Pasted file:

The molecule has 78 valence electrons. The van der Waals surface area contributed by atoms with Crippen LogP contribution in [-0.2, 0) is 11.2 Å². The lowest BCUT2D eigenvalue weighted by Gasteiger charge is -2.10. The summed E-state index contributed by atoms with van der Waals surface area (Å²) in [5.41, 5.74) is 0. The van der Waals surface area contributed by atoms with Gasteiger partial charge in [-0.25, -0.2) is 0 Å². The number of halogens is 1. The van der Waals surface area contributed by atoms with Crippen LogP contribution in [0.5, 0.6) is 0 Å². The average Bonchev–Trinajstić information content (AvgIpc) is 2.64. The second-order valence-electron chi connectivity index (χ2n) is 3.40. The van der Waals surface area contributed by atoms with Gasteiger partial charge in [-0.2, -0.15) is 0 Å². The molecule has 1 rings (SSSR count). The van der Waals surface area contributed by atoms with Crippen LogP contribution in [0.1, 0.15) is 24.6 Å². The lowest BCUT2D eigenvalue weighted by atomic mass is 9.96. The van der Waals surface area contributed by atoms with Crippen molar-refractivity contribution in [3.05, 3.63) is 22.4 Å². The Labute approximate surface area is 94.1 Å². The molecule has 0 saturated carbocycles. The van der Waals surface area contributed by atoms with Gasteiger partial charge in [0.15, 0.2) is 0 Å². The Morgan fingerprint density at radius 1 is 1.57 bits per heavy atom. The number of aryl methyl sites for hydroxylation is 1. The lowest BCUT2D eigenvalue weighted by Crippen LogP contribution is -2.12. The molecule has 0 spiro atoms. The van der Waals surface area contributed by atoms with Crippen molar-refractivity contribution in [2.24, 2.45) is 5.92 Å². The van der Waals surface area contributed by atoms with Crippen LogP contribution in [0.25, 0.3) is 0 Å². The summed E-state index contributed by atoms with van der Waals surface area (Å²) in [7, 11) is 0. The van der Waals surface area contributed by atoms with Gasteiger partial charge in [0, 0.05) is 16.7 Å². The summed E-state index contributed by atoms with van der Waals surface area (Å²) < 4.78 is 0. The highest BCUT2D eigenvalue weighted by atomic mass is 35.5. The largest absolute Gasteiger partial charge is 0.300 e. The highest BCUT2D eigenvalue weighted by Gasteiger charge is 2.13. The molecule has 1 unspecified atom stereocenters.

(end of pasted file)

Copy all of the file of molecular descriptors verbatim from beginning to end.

The molecule has 78 valence electrons. The van der Waals surface area contributed by atoms with Crippen LogP contribution in [-0.2, 0) is 11.2 Å². The lowest BCUT2D eigenvalue weighted by Gasteiger charge is -2.10. The summed E-state index contributed by atoms with van der Waals surface area (Å²) in [5.41, 5.74) is 0. The van der Waals surface area contributed by atoms with Gasteiger partial charge in [-0.25, -0.2) is 0 Å². The number of halogens is 1. The van der Waals surface area contributed by atoms with Crippen LogP contribution in [0.5, 0.6) is 0 Å². The average Bonchev–Trinajstić information content (AvgIpc) is 2.64. The second-order valence-electron chi connectivity index (χ2n) is 3.40. The van der Waals surface area contributed by atoms with Gasteiger partial charge in [-0.2, -0.15) is 0 Å². The molecule has 1 rings (SSSR count). The van der Waals surface area contributed by atoms with Crippen LogP contribution in [0.1, 0.15) is 24.6 Å². The lowest BCUT2D eigenvalue weighted by atomic mass is 9.96. The van der Waals surface area contributed by atoms with Crippen molar-refractivity contribution in [3.05, 3.63) is 22.4 Å². The Labute approximate surface area is 94.1 Å². The molecule has 0 saturated carbocycles. The van der Waals surface area contributed by atoms with Gasteiger partial charge in [0.15, 0.2) is 0 Å². The Morgan fingerprint density at radius 1 is 1.57 bits per heavy atom. The number of aryl methyl sites for hydroxylation is 1. The lowest BCUT2D eigenvalue weighted by Crippen LogP contribution is -2.12. The molecule has 0 spiro atoms. The van der Waals surface area contributed by atoms with Crippen molar-refractivity contribution in [2.24, 2.45) is 5.92 Å². The van der Waals surface area contributed by atoms with Crippen LogP contribution in [0.25, 0.3) is 0 Å². The summed E-state index contributed by atoms with van der Waals surface area (Å²) in [7, 11) is 0. The van der Waals surface area contributed by atoms with Gasteiger partial charge in [0, 0.05) is 16.7 Å². The summed E-state index contributed by atoms with van der Waals surface area (Å²) < 4.78 is 0. The highest BCUT2D eigenvalue weighted by atomic mass is 35.5. The largest absolute Gasteiger partial charge is 0.300 e. The highest BCUT2D eigenvalue weighted by Gasteiger charge is 2.13. The molecule has 1 unspecified atom stereocenters.